Mental health costs employers in the UK nearly £35 billion a year* and yet there are relatively simple and cost-effective solutions to start tackling it, already available at HR professionals’ fingertips. The Heath Insurance Group highlights five key areas to help HR get on top of the mental health agenda in the workplace.
Brett Hill, managing director at The Health Insurance Group, comments, “With a sixth of the working age population having a mental health condition at any one time,***** tackling mental health in the workplace is at the forefront of many business agendas. However, these needn’t be costly exercises. HR may already be sitting on a wealth of data that can be analysed to reveal the true mental health landscape in their organisation. Reviewing existing benefits that support mental health can also aid engagement. With so many interventions available, from impactful managerial training to apps that support employees daily, there are plenty of options available to help organisations best support the mental wellbeing of their staff. We would urge employers to regularly review the effectiveness of any mental health support, and, most importantly, to communicate the support to their staff.”
- Dust off exit interviews
Despite being conducted with the best of intentions, exit interviews can sometimes merely act as an opportunity for employees to vent frustrations before leaving an organisation. Data and insights aren’t always properly gleaned, so lessons aren’t always learnt. If it’s not in place already, set up a robust way of capturing exit-interview information – to begin to establish where and how a talent-leak is happening. It could be that a demanding role, working for a difficult manager or operating in a bullying culture, could all be stressful scenarios that take their toll on mental health and make talent leave an organisation. By measuring and monitoring data, combining it with other information, such as from sickness and absence rates, the mental health landscape in an organisation can be better understood; then it can be tackled.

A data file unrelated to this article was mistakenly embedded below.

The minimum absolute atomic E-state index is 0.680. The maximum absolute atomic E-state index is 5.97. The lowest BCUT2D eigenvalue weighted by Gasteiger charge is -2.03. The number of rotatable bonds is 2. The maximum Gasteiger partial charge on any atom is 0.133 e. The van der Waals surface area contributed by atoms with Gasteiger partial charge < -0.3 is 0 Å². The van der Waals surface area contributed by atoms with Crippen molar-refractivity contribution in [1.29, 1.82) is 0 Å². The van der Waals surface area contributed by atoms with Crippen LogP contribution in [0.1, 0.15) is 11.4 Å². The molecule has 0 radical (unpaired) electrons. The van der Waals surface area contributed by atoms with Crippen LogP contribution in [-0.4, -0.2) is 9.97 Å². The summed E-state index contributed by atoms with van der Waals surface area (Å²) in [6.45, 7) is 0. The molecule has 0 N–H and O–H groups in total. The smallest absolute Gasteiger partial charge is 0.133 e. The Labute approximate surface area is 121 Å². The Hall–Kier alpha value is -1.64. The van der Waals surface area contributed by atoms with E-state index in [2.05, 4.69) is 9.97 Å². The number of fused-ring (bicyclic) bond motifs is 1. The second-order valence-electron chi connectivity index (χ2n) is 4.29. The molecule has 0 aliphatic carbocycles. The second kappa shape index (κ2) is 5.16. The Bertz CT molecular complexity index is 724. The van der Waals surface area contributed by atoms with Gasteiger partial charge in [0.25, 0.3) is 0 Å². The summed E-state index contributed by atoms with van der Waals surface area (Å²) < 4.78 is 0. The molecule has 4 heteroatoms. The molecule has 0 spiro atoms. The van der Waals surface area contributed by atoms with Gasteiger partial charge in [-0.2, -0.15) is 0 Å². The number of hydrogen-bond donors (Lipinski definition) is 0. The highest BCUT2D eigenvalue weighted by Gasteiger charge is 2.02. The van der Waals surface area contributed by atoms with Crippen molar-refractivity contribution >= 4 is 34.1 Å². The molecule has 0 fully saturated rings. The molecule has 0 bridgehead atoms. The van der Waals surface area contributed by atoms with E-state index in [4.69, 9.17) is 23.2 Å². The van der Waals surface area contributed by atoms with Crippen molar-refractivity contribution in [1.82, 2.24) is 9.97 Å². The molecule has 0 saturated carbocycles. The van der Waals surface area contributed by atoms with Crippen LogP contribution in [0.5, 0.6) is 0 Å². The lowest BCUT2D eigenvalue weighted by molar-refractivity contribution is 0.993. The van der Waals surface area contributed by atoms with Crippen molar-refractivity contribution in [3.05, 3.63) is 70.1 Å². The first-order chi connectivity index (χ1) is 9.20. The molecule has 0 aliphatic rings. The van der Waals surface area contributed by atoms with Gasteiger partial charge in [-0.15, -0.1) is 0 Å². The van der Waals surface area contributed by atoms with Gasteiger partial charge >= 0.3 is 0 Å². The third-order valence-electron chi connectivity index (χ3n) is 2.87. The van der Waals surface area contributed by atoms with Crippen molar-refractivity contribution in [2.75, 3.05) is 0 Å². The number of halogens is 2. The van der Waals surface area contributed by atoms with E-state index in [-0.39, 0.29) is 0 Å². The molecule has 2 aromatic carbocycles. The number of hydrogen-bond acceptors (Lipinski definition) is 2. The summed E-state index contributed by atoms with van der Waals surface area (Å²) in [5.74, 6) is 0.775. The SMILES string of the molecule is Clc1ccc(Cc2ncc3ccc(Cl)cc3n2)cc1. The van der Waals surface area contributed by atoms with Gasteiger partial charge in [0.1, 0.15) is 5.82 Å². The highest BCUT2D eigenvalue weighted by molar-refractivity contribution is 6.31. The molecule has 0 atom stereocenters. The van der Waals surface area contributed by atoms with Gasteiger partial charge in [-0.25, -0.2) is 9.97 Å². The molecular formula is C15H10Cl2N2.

- Don’t make assumptions about generational differences
It may be easy to assume that an older employee, who is going through a divorce whilst juggling child and eldercare for example, may be at risk of struggling with mental health. But research finds that younger people are more likely to be formally diagnosed with a mental health condition (37% of 18 to 29 year olds compared to 29% of people in their 50s).** Just because an employee may appear to be the ‘life and soul of the party’, doesn’t mean they actually feel this way. Mental health doesn’t discriminate, it can affect anyone at any time. So it’s important to make access to support widely available across staff demographics, and this can mean the difference between an employee getting valuable support or continuing to struggle and fly under the radar.
- Provide training
While providing mental health training comes at a cost, the returns often outweigh the initial investment with an estimated ROI of 6:1.*** Having managers that are equipped to spot signs of mental ill-health, means they can provide support – helping employees to reach their full potential and stop talent from unnecessarily exiting a company. When considering that 51% of employees said they would not be comfortable talking to their manager about a mental health issue, ** it’s clearly an area that HR could benefit from addressing - a little training can go a long way.
Mental health training also contributes to personal development, empowering managers with the skills and knowledge needed to support employees struggling, helping to identify and tackle concerns. It allows managers to create a resilient workforce too, that can better withstand the undulating pressures and strains of working for an organisation. For businesses, mental health training can have a knock-on effect of potentially addressing associated issues of lost productivity and sickness absence as a result of mental ill-health.
- Maximise benefits
There are multiple benefits available that have stand-alone or added-value features that can support mental health in the workplace. For example, some employers offer mental health support through employee assistance programmes (EAPs), which can help employees in times of need. These can provide confidential telephone or face-to-face counselling for a range of stress-inducing issues, from debt support to relationship problems with colleagues.
Whether highlighting an existing benefit or announcing new initiatives to support mental health, effective communication is crucial in ensuring uptake. Using a combination of methods, such as emails, posters or intranet, can all help to raise awareness of the benefits on offer that support mental health and it lets employees know they work in a supportive culture.
- Focus on prevention
As the proverb goes, ‘prevention is better than cure’. There are excellent tools available on the market to help employees manage mental health daily, as opposed to seeking help once an issue has escalated. Company-sponsored mental health apps can engage employees in gamified activities, that are underpinned by established techniques such as cognitive behavioural therapy and endorsed by the NHS, to help users navigate daily pressures. When considering that British men are 300% more likely to confide in AI than another person about life, love and their mental wellbeing**** – apps could play an integral role in managing mental health in the workplace.